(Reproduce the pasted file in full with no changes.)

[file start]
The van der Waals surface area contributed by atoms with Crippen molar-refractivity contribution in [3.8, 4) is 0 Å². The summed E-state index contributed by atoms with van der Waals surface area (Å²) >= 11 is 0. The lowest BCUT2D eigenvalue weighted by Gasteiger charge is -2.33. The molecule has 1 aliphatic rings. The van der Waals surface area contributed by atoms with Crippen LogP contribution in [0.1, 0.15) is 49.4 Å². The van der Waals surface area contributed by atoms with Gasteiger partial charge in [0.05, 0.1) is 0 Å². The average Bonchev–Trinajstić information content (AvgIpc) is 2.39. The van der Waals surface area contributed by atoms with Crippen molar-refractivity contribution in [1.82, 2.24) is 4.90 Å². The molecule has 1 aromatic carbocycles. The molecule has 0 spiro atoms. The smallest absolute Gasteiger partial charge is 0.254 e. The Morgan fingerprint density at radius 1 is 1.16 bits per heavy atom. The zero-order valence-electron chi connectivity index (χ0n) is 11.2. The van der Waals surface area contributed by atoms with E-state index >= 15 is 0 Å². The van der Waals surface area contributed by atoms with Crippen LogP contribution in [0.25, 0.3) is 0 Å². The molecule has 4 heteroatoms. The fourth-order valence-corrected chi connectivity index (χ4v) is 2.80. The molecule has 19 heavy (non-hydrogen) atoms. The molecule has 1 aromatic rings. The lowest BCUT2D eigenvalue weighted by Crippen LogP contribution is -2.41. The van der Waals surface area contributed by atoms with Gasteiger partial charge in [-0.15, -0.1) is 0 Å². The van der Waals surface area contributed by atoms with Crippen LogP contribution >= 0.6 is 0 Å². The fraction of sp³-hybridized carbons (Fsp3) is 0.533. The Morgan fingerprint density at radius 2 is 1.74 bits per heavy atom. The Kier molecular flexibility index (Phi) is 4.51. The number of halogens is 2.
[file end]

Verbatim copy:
The van der Waals surface area contributed by atoms with Crippen molar-refractivity contribution in [3.8, 4) is 0 Å². The summed E-state index contributed by atoms with van der Waals surface area (Å²) >= 11 is 0. The lowest BCUT2D eigenvalue weighted by Gasteiger charge is -2.33. The molecule has 1 aliphatic rings. The van der Waals surface area contributed by atoms with Crippen LogP contribution in [0.1, 0.15) is 49.4 Å². The van der Waals surface area contributed by atoms with Gasteiger partial charge in [0.05, 0.1) is 0 Å². The average Bonchev–Trinajstić information content (AvgIpc) is 2.39. The van der Waals surface area contributed by atoms with Crippen molar-refractivity contribution in [1.82, 2.24) is 4.90 Å². The molecule has 1 aromatic carbocycles. The molecule has 0 spiro atoms. The smallest absolute Gasteiger partial charge is 0.254 e. The Morgan fingerprint density at radius 1 is 1.16 bits per heavy atom. The zero-order valence-electron chi connectivity index (χ0n) is 11.2. The van der Waals surface area contributed by atoms with E-state index >= 15 is 0 Å². The van der Waals surface area contributed by atoms with Crippen LogP contribution in [0.25, 0.3) is 0 Å². The molecule has 4 heteroatoms. The fourth-order valence-corrected chi connectivity index (χ4v) is 2.80. The molecule has 19 heavy (non-hydrogen) atoms. The molecule has 1 aromatic rings. The lowest BCUT2D eigenvalue weighted by Crippen LogP contribution is -2.41. The van der Waals surface area contributed by atoms with Gasteiger partial charge in [-0.15, -0.1) is 0 Å². The van der Waals surface area contributed by atoms with Crippen LogP contribution >= 0.6 is 0 Å². The fraction of sp³-hybridized carbons (Fsp3) is 0.533. The Morgan fingerprint density at radius 2 is 1.74 bits per heavy atom. The Kier molecular flexibility index (Phi) is 4.51. The number of halogens is 2.